Florence Ashley

Apr 26, 2022

Banning Transgender Conversion Practices

A Legal and Policy Analysis

University of British Columbia Press 2022

NB: This interview contains explicit language.

In Banning Transgender Conversion Practices: A Legal and Policy Analysis (U British Columbia Press, 2022), bioethicist and jurist Florence Ashley historicizes recent developments in bans on transgender conversion practices, explains the legal implications of various conversion therapy bans, and argues for implementation that comes alongside education and action by professional orders. This book would be of great interest to sociolegal scholars, policymakers, those working in healthcare, and scholars simply seeking to further understand the enactment of bans on transgender conversion practices.

Survivors of conversion practices – interventions meant to stop gender transition – have likened the process to torture. Ashley rethinks and pushes forward the banning of these practices by surveying these bans in different jurisdictions, and addressing key issues around their legal regulation. Ashley also investigates the advantages and disadvantages of legislative approaches to regulating conversion therapies, and provides guidance for how prohibitions can be improved. Finally, Ashley offers a carefully annotated model law that provides detailed guidance for legislatures and policymakers. Most importantly, this book centres the experiences of trans people themselves in its analysis and recommendations.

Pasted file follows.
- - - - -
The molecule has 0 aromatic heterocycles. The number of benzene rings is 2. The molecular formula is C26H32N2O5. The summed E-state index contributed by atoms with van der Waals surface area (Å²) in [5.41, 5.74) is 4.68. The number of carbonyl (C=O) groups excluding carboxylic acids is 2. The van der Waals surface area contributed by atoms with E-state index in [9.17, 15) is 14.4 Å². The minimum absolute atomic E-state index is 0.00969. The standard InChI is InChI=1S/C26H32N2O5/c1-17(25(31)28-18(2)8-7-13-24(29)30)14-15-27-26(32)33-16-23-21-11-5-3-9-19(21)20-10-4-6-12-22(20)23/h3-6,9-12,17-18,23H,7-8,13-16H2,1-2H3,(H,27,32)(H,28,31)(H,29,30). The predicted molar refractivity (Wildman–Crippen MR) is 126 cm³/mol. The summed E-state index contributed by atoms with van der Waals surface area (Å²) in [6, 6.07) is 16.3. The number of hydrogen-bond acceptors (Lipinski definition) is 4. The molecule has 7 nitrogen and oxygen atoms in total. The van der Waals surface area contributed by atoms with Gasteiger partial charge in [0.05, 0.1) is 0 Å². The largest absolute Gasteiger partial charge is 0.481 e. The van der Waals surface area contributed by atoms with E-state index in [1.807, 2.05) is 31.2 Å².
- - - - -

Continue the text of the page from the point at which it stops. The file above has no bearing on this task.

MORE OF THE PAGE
Florence Ashley can be found on Twitter (https://twitter.com/ButNotTheC...), with their extensive publications available on their website (https://www.florenceashley.com...).

Rine Vieth (https://rinevieth.carrd.co/) is a PhD candidate in Anthropology at McGill University, where they research the how UK asylum tribunals consider claims on the basis of belief. Their public writing focuses on issues of migration governance, as well as how inaccessibility and transphobia can shape the practice of anthropological research.

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Rine Vieth

Dr. Rine Vieth holds a PhD in Anthropology at McGill University, where they studied how asylum tribunals in the UK consider claims on the basis of belief.

Their research interests include state governance, human rights, bureaucracy, and religion, with a particular emphasis on how people understand and experience law.

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